Seeing Mikey and Danny together has helped me let go of those little things. But there are bigger things at play. We wouldn’t take classes, read books, and join support groups if issues of racial identity and self-worth didn’t matter to us. Mikey and Danny have taught me a thing or two about the big things, too.

All Kids Deserve Our Attention

It started, of course, with Mikey. And it started with hair. Around age three, she became frustrated because her ponytails didn’t “swing” like Mommy’s. She became firmly anti-afro and afro-puff. She also started noticing that she was darker than everyone else in her family. “I’m the only one who’s dark brown,” she would sigh. In spite of my efforts to sway her toward Princess Tiana, she was fixed on Sleeping Beauty as the paragon of loveliness.

Knowing how important it was to Mikey to belong, I stuck with her. Over and over, I listened to her concerns, affirmed her feelings, and reminded her of friends and relatives who were also of African heritage. Together we read books about hair, marveling at the intricate styles we saw. I mastered her favorite hairstyle, and she would swing her “clicky-clacky beads” contentedly. Slowly, she developed self-confidence. After starting school in our diverse neighborhood, her isolation diminished, partly due to the arrival of baby sister Mia, in 2010. Though not biologically related, the girls resemble each other, and Mikey latched on to their similarities to bolster her own racial identity.

But what of Danny – a white boy living with his biological, white parents? Surely Danny wouldn’t have any identity issues, right? Wrong. For Danny, it also started with hair. He asked me to put leave-in conditioner and sheen spray in his wispy brown locks. I humored him, though the results were tragic. Another day, I had to scrub him off after he colored himself with a brown marker. Danny, whose siblings are all of African descent, who lives in a multicultural neighborhood, started asking, “Why am I the only one who’s pink?”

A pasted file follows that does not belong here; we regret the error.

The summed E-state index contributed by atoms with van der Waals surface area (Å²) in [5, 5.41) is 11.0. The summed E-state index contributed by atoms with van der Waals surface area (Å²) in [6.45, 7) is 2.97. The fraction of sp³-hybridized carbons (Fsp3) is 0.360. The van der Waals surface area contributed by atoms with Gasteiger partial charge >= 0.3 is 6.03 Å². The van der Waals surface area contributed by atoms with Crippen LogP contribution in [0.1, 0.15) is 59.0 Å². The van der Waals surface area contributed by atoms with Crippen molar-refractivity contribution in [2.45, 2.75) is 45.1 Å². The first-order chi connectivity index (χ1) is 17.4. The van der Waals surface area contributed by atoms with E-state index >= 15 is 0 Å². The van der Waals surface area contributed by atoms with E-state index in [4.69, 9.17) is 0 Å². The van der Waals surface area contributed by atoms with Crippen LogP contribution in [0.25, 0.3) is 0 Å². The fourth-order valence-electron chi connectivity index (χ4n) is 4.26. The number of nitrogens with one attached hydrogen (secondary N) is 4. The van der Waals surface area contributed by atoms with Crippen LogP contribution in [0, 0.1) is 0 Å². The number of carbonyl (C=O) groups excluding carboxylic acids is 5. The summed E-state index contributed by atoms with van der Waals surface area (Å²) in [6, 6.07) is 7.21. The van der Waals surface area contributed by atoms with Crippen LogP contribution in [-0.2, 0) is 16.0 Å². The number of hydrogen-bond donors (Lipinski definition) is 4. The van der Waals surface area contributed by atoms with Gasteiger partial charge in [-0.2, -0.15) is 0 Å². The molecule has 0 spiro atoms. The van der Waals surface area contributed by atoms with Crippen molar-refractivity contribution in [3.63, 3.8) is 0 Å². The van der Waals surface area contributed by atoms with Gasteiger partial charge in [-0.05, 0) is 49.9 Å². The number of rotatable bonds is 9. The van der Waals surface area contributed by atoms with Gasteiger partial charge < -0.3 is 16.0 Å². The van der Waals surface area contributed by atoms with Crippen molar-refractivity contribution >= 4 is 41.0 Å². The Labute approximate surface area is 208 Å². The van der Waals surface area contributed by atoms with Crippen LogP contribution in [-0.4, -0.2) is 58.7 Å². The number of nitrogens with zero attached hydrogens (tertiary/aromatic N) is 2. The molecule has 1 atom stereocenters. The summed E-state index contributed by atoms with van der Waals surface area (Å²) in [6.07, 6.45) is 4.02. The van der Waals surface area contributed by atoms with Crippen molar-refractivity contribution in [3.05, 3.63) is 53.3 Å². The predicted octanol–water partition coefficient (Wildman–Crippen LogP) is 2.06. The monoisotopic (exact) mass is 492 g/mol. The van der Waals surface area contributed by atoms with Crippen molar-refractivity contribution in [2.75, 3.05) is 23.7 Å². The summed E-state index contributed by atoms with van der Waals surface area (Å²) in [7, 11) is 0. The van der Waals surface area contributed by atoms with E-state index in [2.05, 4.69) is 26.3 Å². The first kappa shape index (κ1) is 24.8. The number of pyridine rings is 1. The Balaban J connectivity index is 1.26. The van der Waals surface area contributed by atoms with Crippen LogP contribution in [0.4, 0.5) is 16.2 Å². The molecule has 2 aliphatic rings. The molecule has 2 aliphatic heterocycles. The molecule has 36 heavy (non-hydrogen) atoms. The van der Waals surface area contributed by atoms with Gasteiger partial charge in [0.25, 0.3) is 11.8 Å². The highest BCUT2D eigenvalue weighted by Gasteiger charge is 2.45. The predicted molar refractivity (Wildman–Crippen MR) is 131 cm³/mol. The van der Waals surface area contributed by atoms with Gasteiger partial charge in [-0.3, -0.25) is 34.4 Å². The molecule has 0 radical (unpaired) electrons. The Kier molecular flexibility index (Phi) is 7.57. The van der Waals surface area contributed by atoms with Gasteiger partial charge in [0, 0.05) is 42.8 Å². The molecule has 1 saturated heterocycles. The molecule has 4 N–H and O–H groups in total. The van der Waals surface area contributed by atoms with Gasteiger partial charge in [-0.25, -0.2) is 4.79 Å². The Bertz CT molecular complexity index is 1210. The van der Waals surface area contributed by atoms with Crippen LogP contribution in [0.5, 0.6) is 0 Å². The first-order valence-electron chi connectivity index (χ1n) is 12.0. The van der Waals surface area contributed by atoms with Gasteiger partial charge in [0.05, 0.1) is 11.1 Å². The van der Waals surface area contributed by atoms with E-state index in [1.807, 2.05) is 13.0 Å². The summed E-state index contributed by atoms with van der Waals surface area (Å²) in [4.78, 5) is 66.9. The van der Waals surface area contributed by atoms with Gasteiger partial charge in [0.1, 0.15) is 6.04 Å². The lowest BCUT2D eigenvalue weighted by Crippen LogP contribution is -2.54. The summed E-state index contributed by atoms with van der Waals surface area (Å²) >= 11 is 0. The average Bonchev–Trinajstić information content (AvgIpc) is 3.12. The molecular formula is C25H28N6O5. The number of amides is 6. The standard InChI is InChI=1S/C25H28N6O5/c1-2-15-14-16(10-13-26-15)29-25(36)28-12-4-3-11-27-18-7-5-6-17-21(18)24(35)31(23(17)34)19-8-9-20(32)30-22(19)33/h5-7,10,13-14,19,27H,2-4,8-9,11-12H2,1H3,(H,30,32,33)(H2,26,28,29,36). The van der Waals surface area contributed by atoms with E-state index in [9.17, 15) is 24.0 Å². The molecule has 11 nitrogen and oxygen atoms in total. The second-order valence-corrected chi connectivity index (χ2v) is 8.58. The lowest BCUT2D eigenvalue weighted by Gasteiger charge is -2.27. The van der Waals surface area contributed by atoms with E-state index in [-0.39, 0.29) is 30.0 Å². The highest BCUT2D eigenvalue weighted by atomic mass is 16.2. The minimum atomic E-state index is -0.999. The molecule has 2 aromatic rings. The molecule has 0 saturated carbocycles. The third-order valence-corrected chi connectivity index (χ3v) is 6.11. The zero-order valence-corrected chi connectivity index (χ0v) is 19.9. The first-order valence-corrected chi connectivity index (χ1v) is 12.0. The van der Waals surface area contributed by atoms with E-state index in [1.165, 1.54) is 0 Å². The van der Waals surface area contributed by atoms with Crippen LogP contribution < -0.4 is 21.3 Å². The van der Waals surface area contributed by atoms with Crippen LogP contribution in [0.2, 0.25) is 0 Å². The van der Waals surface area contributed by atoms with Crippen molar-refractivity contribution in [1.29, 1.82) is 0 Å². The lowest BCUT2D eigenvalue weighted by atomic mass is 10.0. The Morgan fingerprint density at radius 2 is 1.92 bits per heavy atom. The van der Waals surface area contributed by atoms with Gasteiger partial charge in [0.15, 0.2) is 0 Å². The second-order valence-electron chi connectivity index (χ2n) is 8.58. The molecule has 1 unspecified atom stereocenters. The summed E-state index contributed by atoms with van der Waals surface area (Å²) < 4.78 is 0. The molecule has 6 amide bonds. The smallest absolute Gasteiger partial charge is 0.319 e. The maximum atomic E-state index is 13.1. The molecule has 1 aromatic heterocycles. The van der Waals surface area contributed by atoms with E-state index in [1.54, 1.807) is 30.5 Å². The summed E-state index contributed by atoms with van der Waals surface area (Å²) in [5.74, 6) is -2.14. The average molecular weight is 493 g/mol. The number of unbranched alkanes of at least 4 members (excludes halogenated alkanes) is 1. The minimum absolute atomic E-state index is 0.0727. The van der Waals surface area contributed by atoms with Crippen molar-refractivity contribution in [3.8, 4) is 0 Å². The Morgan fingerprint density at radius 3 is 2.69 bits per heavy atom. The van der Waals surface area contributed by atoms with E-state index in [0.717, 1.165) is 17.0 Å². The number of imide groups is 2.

At first I glossed over it with a quick, “Never mind, Danny, you know you’re cute.” Eventually, I realized that he deserved the same kind of affirmation that I heaped on Mikey. Danny needed to know that he was perfect the way he was. He deserved to have fun with his hair, knowing, as he did, that I was willing to spend hours working on Mikey’s hair. For a week he sported an edgy faux-hawk, but quickly realized “having his hair done” wasn’t as much fun as he expected. Like his hairstyle, Danny’s identity crisis was comparatively short-lived, but that doesn’t make his feelings less real.

Danny showed me that any child in multiracial families or environment might well question his racial identity. And all parents, biological or adoptive, should remember to tell their kids, “You are perfect the way you are.” Such issues are magnified in a transracial adoption, but they are not limited to transracial adoptees. Somehow, that is comforting to me. Black or white or other, we all need to be reminded that we are unique.